8 is the only nonzero perfect power that is one less than another perfect power, by Mihăilescu's Theorem.

8 is the order of the smallest non-abelian group all of whose subgroups are normal.

8 and 9 form a Ruth–Aaron pair under the second definition in which repeated prime factors are counted as often as they occur.

There are a total of eight convex deltahedra.

A polygon with eight sides is an octagon. Figurate numbers representing octagons (including eight) are called octagonal numbers.

A polyhedron with eight faces is an octahedron. A cuboctahedron has as faces six equal squares and eight equal regular triangles.

A cube has eight vertices.

Sphenic numbers always have exactly eight divisors.

8 is the dimension of the octonions and is the highest possible dimension of a normed division algebra.

The number 8 is involved with a number of interesting mathematical phenomena related to the notion of Bott periodicity. For example if O(\infty) is the direct limit of the inclusions of real orthogonal groups O(1)\hookrightarrow O(2)\hookrightarrow\ldots\hookrightarrow O(k)\hookrightarrow\ldots then \pi_{k+8}(O(\infty))\cong\pi_{k}(O(\infty)). Clifford algebras also display a periodicity of 8. For example the algebra Cl(p+8,q) is isomorphic to the algebra of 16 by 16 matrices with entries in Cl(p,q). We also see a period of 8 in the K-theory of spheres and in the representation theory of the rotation groups, the latter giving rise to the 8 by 8 spinorial chessboard. All of these properties are closely related to the properties of the octonions.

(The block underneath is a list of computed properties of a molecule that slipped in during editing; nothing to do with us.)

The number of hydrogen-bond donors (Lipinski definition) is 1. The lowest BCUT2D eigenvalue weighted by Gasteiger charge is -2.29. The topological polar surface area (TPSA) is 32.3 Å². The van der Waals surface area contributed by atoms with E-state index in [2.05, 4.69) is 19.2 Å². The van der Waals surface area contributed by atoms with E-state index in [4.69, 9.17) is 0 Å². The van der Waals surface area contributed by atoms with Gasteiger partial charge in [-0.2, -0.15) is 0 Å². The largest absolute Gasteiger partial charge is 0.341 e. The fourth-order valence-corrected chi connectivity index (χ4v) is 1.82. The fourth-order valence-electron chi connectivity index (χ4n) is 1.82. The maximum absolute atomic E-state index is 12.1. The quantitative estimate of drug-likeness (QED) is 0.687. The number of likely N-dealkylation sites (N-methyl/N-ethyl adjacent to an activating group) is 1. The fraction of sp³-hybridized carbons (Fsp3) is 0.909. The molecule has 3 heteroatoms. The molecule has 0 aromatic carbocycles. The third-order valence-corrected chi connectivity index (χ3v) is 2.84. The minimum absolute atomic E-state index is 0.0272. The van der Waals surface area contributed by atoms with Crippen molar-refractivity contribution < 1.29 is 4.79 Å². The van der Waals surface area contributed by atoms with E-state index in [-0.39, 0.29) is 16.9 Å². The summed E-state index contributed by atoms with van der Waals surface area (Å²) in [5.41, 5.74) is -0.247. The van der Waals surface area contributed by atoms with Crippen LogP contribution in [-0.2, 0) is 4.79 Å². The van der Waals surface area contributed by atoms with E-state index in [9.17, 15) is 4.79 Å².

The spin group Spin(8) is the unique such group that exhibits the phenomenon of triality.

The lowest-dimensional even unimodular lattice is the 8-dimensional E8 lattice. Even positive definite unimodular lattice exist only in dimensions divisible by 8.

A figure 8 is the common name of a geometric shape, often used in the context of sports, such as skating. Figure-eight turns of a rope or cable around a cleat, pin, or bitt are used to belay something.

In numeral systems[edit]

BaseNumeral systemRepresentation
2binary1000
3ternary22
4quaternary20
5quinary13
6senary12
7septenary11
8octal10
over 8 (decimal, hexadecimal)8

In culture[edit]

Evolution of the glyph[edit]

Evo8glyph.svg